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Working with Bias Edges

Working with triangles or odd shapes means working with bias edges. While bias edges have a reputation for being difficult to work with, a few tips and a little practice make them more manageable.

The fibers that run either parallel (lengthwise grain) or perpendicular (crosswise grain) to the fabric selvage are straight grain.

Bias is any diagonal line between the lengthwise or crosswise grain (Figure A). At these angles the fabric is less stable and stretches easily. The true bias of a woven fabric is a 45-degree angle between the lengthwise and crosswise grain lines.

Working with Bias Edges
A triangle or odd shape will likely have at least one edge that is cut on the bias, so it is even more important to handle the edges with care. You can tell immediately when a bias edge has been mistreated; it will become wavy.

When cutting, keep the fabric flat and move it as little as possible. Even gentle smoothing in place can distort the edges.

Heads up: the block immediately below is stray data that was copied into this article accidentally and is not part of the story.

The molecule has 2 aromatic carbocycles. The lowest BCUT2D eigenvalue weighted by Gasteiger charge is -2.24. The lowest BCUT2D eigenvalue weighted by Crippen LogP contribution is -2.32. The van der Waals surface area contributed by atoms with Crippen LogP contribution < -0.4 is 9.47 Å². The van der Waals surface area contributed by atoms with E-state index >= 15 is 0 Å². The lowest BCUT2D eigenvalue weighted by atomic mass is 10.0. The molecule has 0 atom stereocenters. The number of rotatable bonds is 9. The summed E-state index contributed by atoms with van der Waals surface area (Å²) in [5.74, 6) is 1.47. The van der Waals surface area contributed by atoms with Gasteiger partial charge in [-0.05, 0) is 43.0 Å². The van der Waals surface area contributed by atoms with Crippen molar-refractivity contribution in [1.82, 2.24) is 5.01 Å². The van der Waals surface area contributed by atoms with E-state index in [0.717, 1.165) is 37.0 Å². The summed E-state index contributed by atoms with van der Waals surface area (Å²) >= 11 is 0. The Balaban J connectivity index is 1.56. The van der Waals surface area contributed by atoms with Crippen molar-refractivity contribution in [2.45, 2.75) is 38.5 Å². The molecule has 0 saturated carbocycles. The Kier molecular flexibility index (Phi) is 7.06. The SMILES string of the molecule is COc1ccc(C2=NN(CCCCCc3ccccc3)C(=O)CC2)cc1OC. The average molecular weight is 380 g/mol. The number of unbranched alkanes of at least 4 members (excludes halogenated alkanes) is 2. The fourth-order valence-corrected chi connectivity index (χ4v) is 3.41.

Never pull or stretch bias edges when stitching. Slow down and let your sewing machine gently feed the fabric under the needle. It truly doesn’t need your help!

Press bias edges with a dry iron. Lift the iron straight up off the fabric, and then move to a new position and lower it straight down. Don’t slide the iron over the seam allowances. This can stretch even straight-grain edges.

If you are having trouble with bias edges, you can try starching your fabric before cutting with a laundry starch or, on smaller pieces of fabric, a spray starch. Starching will give the fabric more stability overall.
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